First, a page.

A Healthier NJ Includes Art and Culture

Sources: NJ Spotlight.com: NJ Dept Health and Human Services

Congratulations to the Robert Wood Johnson Foundation and Rutgers University for the ambitious and comprehensive plan to Build a Culture of Health in New Jersey. Collaborative, inclusive, and thoughtful, the plan clearly outlines priorities and policies to improve health, equity and well-being for all New Jersey residents, and will no doubt have a positive impact on health-related decisions for years to come. But regrettably, there is no mention of the powerful and proven role of art and culture to treat and promote health and well-being of the whole person, as well as bolster healthy environments and quality caregiving of health workers.

Reducing social isolation and nurturing social and mental well-being are vital to a culture of health. In New Jersey, there are numerous examples of how art and culture are being used to enhance and humanize the healthcare environment.

The Princeton HealthCare System’s award-winning Art for Healing initiative that involves evidence-based design in selecting health-inducing art throughout the hospital including the Punia Family Healing Garden, the hospital restaurant, the Acute Care for the Elderly Unit, and the Regan Family Center for Pediatric Care.

Matheny’s Arts Access program is renowned for its work integrating the arts into therapies and providing creative expression opportunities for persons with severe disabilities. New Jersey Ballet’s Dancing for Parkinson’s Program held at the Robert Wood Johnson Fitness & Wellness Center in New Brunswick is provided in partnership with the American Parkinson’s Disease Association New Jersey Chapter. It is designed to encourage coordination, musicality, spatial awareness, creativity, and technique.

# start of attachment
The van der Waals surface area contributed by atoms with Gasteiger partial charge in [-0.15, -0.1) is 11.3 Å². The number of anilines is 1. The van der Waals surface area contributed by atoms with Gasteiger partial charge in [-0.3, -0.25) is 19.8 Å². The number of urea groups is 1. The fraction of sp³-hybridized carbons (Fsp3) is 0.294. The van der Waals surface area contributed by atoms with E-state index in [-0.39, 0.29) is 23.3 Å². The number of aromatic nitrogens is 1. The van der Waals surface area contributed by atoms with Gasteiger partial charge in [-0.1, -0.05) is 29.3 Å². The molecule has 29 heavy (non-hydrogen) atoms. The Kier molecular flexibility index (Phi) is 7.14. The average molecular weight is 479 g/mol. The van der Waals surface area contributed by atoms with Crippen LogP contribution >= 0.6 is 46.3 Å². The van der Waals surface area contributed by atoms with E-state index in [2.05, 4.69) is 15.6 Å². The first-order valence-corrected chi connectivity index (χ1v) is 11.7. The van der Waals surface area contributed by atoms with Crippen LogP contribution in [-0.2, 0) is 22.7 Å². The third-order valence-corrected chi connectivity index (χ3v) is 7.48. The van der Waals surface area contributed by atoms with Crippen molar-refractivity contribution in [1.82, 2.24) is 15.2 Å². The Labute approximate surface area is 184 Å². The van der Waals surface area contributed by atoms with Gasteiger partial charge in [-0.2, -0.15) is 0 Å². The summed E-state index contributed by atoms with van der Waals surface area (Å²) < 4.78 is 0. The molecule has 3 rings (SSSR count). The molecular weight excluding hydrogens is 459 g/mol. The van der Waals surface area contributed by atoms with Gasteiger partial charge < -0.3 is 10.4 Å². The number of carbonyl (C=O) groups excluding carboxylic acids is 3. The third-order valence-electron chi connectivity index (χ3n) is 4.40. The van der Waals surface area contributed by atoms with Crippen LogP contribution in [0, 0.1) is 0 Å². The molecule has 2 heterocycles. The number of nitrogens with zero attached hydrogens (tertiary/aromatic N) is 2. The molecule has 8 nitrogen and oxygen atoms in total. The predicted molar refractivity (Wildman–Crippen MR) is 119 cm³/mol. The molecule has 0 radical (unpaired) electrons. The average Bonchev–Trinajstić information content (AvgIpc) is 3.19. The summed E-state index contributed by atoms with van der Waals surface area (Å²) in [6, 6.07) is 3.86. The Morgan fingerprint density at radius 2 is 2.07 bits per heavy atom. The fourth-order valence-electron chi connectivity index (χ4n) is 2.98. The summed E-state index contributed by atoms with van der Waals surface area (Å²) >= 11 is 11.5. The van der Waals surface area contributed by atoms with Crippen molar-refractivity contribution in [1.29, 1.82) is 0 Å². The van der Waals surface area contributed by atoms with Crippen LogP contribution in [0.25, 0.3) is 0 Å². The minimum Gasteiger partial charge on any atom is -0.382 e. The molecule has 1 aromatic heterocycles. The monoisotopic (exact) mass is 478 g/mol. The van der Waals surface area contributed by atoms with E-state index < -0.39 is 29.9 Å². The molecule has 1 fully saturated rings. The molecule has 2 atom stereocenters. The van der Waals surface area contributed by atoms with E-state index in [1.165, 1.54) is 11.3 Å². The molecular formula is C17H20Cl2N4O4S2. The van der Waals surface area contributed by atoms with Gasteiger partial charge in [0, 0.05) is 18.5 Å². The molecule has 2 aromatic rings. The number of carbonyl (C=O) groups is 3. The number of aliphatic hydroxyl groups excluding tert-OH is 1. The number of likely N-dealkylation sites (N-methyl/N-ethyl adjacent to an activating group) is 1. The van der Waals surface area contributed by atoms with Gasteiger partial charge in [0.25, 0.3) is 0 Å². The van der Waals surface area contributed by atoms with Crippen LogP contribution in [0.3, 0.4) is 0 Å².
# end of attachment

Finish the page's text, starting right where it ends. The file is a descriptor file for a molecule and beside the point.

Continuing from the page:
The collaboration between the New Jersey State Council on the Arts and the New Jersey Historical Commission with the New Jersey Department of Human Services and the New Jersey Department of Health to assure that users of the Families First Discovery Pass program (SNAP and WIC assistance) have access to free or significantly reduced admission at cultural events throughout the state.

The New Jersey Council on the Humanities has a program called Humanities at the Heart of Health Care®, a national award-winning reading and discussion program. It links literature to medicine by helping healthcare professionals across the country improve their communication and interpersonal skills while increasing their cultural awareness, empathy for patients, and job satisfaction. Ten New Jersey hospitals and healthcare facilities currently participate in the program.

We strongly urge the Robert Wood Johnson Foundation, Rutgers, and every healthcare facility in the state to include arts and culture as vital elements in their respective strategies to improve health, equity, and well-being for all New Jersey residents.


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